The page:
A Guide for Talking About Social Capital
What is the resource?
This research-based messaging guide is for youth advocates, working across the K-12, post-secondary, career navigation, and youth development sectors who want to effectively communicate about the value of social capital and build support for embedding social capital into existing programs and interventions. It’s also for philanthropists and funders who seek to deepen their understanding of opportunities to strengthen support for programs and interventions that help young people develop and access social capital. This version of the messaging guide has been field-tested with four national and local organizations engaged in work-based learning, career preparation, and youth development: Advance CTE, Climb Hire, HERE to HERE, and MENTOR. Their experiences in applying the recommendations from the guide in their real-world contexts helped to confirm the validity of the recommendations and added important insights about what worked the best when communicating with their audiences.
Why it matters
When it comes to young people’s educational and career pathways, who young people know is as important as what they know. Meaningful relationships, also known as social capital, can result in improved grades in the short-term and increased internship and job opportunities in the long-term. Relationships with the right people can also help young people consider new possibilities and reconsider what it means to be the right fit for a particular vocation or career. Shifting from chance encounters to intentional relationship-building is critical to furthering young people’s journeys, and all young people deserve to experience the benefits of strong and caring relationships.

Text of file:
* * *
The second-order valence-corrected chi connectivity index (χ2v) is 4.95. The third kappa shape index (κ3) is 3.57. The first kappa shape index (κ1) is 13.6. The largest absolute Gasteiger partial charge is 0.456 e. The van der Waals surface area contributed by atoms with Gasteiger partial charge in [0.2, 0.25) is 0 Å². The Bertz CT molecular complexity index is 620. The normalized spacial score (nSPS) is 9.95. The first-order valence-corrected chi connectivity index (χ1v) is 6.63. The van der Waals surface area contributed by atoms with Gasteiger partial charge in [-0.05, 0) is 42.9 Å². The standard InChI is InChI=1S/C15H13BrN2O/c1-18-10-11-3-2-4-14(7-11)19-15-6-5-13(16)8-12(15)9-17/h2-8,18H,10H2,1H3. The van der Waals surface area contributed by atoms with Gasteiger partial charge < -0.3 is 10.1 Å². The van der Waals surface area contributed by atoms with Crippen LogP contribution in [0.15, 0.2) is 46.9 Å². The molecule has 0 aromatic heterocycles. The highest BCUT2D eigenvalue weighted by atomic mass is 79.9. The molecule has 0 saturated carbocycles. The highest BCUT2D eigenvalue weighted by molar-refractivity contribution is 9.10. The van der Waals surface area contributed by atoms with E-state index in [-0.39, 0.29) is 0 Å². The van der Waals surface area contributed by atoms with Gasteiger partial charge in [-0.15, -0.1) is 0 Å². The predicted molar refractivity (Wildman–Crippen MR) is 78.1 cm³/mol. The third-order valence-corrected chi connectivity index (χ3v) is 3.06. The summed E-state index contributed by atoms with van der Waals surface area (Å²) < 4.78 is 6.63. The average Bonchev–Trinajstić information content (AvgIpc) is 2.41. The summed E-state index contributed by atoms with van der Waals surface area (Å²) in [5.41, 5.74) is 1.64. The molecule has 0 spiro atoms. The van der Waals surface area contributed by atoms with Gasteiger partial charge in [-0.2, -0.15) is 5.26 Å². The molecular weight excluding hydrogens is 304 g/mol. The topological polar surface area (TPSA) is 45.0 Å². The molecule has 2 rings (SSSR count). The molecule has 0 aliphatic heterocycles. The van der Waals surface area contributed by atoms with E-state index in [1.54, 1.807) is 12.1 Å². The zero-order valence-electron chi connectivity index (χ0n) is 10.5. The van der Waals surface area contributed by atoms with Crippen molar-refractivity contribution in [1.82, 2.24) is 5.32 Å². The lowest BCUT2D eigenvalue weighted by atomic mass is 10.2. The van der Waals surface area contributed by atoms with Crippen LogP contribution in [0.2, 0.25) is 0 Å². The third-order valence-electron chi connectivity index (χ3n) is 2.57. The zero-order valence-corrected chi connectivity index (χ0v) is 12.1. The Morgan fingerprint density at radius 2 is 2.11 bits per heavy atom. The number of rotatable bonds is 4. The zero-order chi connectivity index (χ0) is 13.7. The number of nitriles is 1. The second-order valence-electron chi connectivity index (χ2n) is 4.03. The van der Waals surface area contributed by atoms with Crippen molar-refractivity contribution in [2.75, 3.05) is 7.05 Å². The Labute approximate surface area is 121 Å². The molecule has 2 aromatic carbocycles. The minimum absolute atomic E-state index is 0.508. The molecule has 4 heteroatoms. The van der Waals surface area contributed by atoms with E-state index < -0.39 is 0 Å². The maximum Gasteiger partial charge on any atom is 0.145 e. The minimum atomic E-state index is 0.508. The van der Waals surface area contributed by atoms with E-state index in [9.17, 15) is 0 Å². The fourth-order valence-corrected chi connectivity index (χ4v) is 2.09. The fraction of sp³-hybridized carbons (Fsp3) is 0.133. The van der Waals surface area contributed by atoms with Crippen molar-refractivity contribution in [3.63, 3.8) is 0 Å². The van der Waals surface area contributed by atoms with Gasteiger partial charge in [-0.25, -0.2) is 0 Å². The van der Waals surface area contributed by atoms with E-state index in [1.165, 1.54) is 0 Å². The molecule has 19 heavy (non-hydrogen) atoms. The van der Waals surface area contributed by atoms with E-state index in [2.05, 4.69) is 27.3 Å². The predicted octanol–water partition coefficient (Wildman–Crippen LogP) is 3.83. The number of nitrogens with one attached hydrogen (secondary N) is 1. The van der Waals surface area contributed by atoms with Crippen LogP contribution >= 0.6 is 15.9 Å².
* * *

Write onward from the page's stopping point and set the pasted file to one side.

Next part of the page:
Learn what language and strategies are most effective in persuading others to increase their support for social capital, and find practical examples you can implement today, like when to use plainspoken alternatives to social capital such as professional networks and career connections, how to talk about the systemic barriers facing young people, and which messengers add credibility and emotional power to your message. Messaging recommendations in the guide are based on research with youth-serving professionals like you and can be adapted and tailored for different communication needs. And now, the guide has been updated with insights and lessons learned from the experiences of four diverse organizations working to elevate the importance of social capital in work-based learning and early-career development who tested different recommendations in their own communication efforts.